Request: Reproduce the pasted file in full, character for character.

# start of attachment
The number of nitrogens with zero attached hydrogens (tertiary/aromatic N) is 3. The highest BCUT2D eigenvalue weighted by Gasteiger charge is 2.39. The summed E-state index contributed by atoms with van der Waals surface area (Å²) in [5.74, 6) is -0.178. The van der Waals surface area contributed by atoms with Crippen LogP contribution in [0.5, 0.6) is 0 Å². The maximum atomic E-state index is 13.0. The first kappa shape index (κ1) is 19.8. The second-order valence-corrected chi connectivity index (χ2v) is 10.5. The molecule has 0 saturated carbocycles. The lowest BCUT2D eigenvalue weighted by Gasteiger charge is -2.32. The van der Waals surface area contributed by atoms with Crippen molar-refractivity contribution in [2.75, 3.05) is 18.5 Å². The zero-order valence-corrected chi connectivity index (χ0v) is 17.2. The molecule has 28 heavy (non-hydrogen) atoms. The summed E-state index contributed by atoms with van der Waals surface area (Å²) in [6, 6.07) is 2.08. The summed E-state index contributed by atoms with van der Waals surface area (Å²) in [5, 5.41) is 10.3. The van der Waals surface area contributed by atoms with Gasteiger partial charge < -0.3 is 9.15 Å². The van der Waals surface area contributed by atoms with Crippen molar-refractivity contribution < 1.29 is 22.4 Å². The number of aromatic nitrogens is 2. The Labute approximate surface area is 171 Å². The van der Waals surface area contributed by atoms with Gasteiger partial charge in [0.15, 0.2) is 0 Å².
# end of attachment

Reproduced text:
The number of nitrogens with zero attached hydrogens (tertiary/aromatic N) is 3. The highest BCUT2D eigenvalue weighted by Gasteiger charge is 2.39. The summed E-state index contributed by atoms with van der Waals surface area (Å²) in [5.74, 6) is -0.178. The van der Waals surface area contributed by atoms with Crippen LogP contribution in [0.5, 0.6) is 0 Å². The maximum atomic E-state index is 13.0. The first kappa shape index (κ1) is 19.8. The second-order valence-corrected chi connectivity index (χ2v) is 10.5. The molecule has 0 saturated carbocycles. The lowest BCUT2D eigenvalue weighted by Gasteiger charge is -2.32. The van der Waals surface area contributed by atoms with Crippen molar-refractivity contribution in [2.75, 3.05) is 18.5 Å². The zero-order valence-corrected chi connectivity index (χ0v) is 17.2. The molecule has 28 heavy (non-hydrogen) atoms. The summed E-state index contributed by atoms with van der Waals surface area (Å²) in [6, 6.07) is 2.08. The summed E-state index contributed by atoms with van der Waals surface area (Å²) in [5, 5.41) is 10.3. The van der Waals surface area contributed by atoms with Gasteiger partial charge < -0.3 is 9.15 Å². The van der Waals surface area contributed by atoms with Crippen molar-refractivity contribution < 1.29 is 22.4 Å². The number of aromatic nitrogens is 2. The Labute approximate surface area is 171 Å². The van der Waals surface area contributed by atoms with Gasteiger partial charge in [0.15, 0.2) is 0 Å².